Congratulations to designer Steve Rydzon in SWA’s Laguna Beach office, for beating out 20 other proposals for a new sculpture project at Lantern Bay Park in Dana Point, California. The City of Dana Point described the purpose of the competition as encouraging “creativity, education and an appreciation of the arts and our cultural heritage.” On January 15th, the Dana Point City Council voted unanimously to approve plans for his piece, ‘Offshore Forest,’ a kelp-inspired Cor-Ten steel sculpture. Located in a vacant space overlooking the harbor, the sculpture plays off of the characteristics of the coastal waters below, with steel panels that will be laser-cut with patterns “mimicking an underwater kelp forest.” The project is expected to be completed later this Spring.
The teams from Houston and Dallas have received a record-breaking thirteen awards from this year’s Texas ASLA Awards. In “Design-Unrealized” category, Tangshan Fangshan National Geology Park, Sanya Haitang Bay Resort, Sino-Singapore Nanjing Eco-Tech Island, Nanjing AVIC Science and Technology Center, Yuan Dang Lake, and Old River Park were award winners. In Design Constructed category, Deloitte University, Rosemont bridge, Tarrant County College, and Victory Park all received recognition. Airline Market Mile and Coastal Resilience were recipients in the Planning & Analysis category, and Las Ventanas received the Classic Award. We’re thrilled to be part of so many award-winning projects and excited to have so many teams be recognized by ASLA.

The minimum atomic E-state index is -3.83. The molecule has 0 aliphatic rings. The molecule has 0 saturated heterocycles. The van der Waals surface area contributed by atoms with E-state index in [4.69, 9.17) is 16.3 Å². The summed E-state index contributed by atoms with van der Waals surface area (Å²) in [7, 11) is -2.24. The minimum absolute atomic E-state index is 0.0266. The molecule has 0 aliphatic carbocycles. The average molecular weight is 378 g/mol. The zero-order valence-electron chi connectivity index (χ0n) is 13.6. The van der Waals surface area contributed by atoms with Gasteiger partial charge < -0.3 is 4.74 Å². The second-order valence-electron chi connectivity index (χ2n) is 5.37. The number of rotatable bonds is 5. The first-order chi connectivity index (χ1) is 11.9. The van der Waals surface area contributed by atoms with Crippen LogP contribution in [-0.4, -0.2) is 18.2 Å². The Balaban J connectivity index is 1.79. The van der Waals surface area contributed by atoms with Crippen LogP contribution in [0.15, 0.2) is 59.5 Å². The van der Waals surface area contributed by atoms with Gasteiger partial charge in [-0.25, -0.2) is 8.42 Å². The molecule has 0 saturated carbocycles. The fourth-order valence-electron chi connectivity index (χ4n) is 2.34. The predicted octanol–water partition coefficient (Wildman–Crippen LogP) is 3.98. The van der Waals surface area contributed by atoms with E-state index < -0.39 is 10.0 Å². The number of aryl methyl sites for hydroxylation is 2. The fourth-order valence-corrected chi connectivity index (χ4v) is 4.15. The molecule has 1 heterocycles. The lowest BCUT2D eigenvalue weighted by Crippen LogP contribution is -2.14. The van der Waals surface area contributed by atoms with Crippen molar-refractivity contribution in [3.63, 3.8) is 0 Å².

Of the many luxury resort properties in Cabo, only two received the 5 Diamond award this year: both are projects designed by SWA teams. Capella Pedregal rests at the confluence of desert mountain and the Sea of Cortez, offering guests a design that celebrates both Mexican architecture and garden heritage mixed with modern design. Las Ventanas al Paraiso explores the drama of the harsh desert climate, with design strategies that allow for a low-density site plan to preserve site features and provide every unit with a panoramic view to the horizon.
Hurricane-Proof Park: Hunter’s Point South Waterfront Park
Landscape Architect & Specifier News
“The Clearing” Selected for Sandy Hook Permanent Memorial
College of Design, University of Minnesota
Top 50 Master Planned Communities of 2018
John Burns Real Estate Consulting
The Making of a Memorial: Sandy Hook Permanent Memorial
Landscape Architecture Magazine
Live and Learn: AI and the Shaping of Landscapes
Landscape Architecture Magazine
SWA Chairman John Wong to Speak at Stanford on February 13
The Next Frontier in Office Space? The Outdoors
The New York Times
Exhibition: Urban Sensorium by XL Lab, SWA’s Research and Innovation Arm
The Globe and Mail
Small Changes Can Have Big Architectural Impact: Modifying a Chinatown Housing Tower
San Francisco Chronicle
IMG Academy, Woodbine Complete Boutique Hotel in Central Florida
SWA Design in Japan Cited as Future of Senior Housing
5 Public Parks in NYC by SWA/Balsley
Buffalo Bayou Park, Post-Harvey is chosen for LAF Case Study Investigation
Landscape Architecture Foundation
“Best of 2018” includes Hunter’s Point South Waterfront Park: Building for Complex Experiences
The Wall Street Journal